By delaying the creation, submission, and implementation of a plan to investigate and remediate the site, the respondent has saved money. However, the staff has not put forward any estimates of the amount of funds that the respondent has saved through this forestallment. Therefore, I cannot include economic benefit in recommending a penalty to the Commissioner.

The policy also sets forth factors to be used to adjust the gravity component: a) culpability, b) violator cooperation, c) history of non-compliance, d) ability to pay, and e) unique factors. With respect to culpability, it appears that the original spill was reported by the discharger when it was detected in 1997. While Linden did not take title to the property until this year, it has failed to take any action to address the continuing discharge and contamination. See also, footnote 3.

As for cooperation, the staff has documented repeated efforts to cooperate with the respondent to achieve an appropriate investigation and cleanup to no avail. Mr. Wong states in his affidavit that Linden has retained HydroTech Environmental to address the contamination but does not provide any details as to when the company was hired, what it has accomplished, and when Linden intends to produce a plan for Department approval. Instead, the Department professional recounts one conversation with a representative of HydroTech Environmental in January 2007 but no further communications or submissions.

There is no information in the record before me as to any indication that the respondent has had a prior history of environmental non-compliance nor are there any facts asserted as to the respondent's ability to pay. I do not find any unique factors in this record that would mitigate the penalty.

The Civil Penalty Policy requires that all monetary penalty calculations begin with the potential statutory maximum dollar amount which could be assessed. My calculation of this amount using the 183 days that staff provides is less than the staff's calculation. The first cause of action contains three counts; however, because the second and third counts are essentially the same allegation - discharging without a permit - the maximum amount for this violation is $13,725,000. I calculated this amount by multiplying $37,500 (the maximum penalty for each day of violation pursuant to ECL § 71-1929) by 183 and then by two for the two separate violations established in the staff's first cause of action.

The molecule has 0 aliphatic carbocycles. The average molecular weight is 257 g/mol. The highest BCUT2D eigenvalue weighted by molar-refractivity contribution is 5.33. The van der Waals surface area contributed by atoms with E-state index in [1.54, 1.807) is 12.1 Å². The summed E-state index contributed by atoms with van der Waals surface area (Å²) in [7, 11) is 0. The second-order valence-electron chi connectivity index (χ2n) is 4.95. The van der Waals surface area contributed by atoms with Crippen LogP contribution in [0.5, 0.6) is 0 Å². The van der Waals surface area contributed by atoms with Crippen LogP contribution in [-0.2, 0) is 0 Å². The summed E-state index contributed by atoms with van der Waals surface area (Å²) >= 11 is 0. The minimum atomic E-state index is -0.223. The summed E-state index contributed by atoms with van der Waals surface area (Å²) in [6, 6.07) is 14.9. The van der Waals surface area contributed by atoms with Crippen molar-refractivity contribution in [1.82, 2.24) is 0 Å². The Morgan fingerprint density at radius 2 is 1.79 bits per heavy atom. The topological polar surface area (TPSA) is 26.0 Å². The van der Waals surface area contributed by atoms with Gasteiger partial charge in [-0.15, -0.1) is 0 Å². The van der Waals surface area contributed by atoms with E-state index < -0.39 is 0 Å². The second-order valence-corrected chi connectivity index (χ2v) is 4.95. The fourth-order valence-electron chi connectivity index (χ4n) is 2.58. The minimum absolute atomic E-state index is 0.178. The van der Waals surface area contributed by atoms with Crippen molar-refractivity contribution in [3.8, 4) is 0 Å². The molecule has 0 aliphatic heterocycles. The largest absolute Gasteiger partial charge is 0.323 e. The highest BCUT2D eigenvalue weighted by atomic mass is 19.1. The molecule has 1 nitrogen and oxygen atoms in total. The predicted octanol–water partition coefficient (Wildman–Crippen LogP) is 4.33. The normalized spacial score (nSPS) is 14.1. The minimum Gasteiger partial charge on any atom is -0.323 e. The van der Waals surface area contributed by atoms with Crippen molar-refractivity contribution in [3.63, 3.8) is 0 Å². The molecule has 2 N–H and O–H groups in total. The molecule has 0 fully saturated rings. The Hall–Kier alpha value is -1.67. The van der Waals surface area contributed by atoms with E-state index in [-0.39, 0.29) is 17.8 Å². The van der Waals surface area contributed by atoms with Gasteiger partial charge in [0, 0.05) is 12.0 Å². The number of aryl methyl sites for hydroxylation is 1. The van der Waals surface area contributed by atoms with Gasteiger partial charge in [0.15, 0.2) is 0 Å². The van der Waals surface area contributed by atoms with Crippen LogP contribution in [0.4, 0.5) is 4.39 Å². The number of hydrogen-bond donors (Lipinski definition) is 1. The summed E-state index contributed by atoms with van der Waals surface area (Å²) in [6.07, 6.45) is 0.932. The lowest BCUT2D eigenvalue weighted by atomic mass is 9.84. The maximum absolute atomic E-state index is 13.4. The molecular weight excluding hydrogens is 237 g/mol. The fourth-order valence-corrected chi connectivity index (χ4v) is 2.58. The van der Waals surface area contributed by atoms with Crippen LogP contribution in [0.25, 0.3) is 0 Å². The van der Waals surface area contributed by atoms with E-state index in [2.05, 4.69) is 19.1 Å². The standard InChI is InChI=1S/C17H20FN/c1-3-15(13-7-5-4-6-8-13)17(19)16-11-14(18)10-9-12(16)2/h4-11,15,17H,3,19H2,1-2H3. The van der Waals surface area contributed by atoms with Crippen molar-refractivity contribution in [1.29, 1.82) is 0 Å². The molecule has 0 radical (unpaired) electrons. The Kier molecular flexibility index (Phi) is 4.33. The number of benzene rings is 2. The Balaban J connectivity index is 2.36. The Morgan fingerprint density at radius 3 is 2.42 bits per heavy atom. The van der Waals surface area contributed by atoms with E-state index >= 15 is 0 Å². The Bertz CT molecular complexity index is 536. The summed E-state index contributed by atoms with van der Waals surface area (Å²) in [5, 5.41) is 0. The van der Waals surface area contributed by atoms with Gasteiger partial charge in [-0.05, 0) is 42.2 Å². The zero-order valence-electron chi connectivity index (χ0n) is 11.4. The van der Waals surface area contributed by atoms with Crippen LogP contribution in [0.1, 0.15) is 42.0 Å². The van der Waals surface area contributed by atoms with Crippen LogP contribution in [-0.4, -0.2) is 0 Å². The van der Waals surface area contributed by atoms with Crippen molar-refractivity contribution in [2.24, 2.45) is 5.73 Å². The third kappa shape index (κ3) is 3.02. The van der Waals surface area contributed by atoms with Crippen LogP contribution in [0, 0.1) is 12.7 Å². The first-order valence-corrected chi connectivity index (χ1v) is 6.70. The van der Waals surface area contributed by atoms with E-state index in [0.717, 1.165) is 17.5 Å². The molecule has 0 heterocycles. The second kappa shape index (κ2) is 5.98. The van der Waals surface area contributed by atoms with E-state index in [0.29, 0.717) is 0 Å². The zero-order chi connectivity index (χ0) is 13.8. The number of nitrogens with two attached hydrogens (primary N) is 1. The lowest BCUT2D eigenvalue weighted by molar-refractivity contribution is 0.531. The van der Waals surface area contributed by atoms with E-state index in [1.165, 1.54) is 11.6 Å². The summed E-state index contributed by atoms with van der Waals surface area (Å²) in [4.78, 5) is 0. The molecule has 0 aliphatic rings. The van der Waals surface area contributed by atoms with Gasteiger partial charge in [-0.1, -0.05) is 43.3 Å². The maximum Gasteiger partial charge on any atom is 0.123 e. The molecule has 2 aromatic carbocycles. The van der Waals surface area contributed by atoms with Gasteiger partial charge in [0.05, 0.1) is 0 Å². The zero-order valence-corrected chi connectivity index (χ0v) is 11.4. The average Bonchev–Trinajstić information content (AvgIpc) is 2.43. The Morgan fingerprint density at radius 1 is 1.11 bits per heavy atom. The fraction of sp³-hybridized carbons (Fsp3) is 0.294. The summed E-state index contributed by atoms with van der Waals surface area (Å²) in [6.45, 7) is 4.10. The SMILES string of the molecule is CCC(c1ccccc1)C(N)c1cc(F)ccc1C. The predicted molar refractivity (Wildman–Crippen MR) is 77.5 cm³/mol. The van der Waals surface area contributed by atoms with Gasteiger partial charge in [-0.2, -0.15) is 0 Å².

As for the second cause of action, these are violations of the Navigation Law which requires that penalties be sought in a court of competent jurisdiction. NL § 192. Therefore, I do not include the additional $4,575,000 in penalties under the Navigation Law for failure to undertake remediation (183 days multiplied by $25,000 per day, the maximum penalty provided in NL § 192).

Clearly, the staff's request for a $75,000 penalty is appreciably less than the maximum amount that could be assessed pursuant to the Environmental Conservation Law. Given the complete failure of this respondent to demonstrate a willingness to promptly address this significant environmental harm while at the same time contemplating a residential development that could expose tenants to toxic pollutants, I find the staff's request reasonable. It is important that the penalty be significant so that other developers do not conclude that the risk of being subject to a penalty as a result of delaying a cleanup is just a cost of doing business.

Conclusion

The respondent's cross-motion to dismiss is denied. The staff's motion for summary order is granted based upon the respondent's failure to put forward any material issue of fact to defeat staff's motion. Linden is liable for violations of ECL §§ 17-0501, 17-0807, NL §176, and 17 NYCRR § 32.5. Staff's proposed penalty of $75,000 should be granted along with an order requiring a prompt investigation and remediation of the site.

Dated: Albany, New York
October 18, 2007

1 In response to the request of Mr. Tony Tsai, an attorney representing Linden, I granted the respondent an extension until September 5, 2007 to respond to staff's motion. The respondent's papers were received in the Office of Hearings and Mediation Services on that date.

2 The January 2007 date is set forth in the staff's complaint. This appear to be the date the deed was recorded in the City Register's office. The deed contains a date of November 17, 2006.

3 In its opposition to Linden's cross-motion, staff addresses the apparent continuity of involvement of both Mr. Wong and Mr. Zou in the transfer of the property from Global to Linden. Thus, it appears that these actors could have assisted in the initiation of an environmental remedy earlier than January 2007.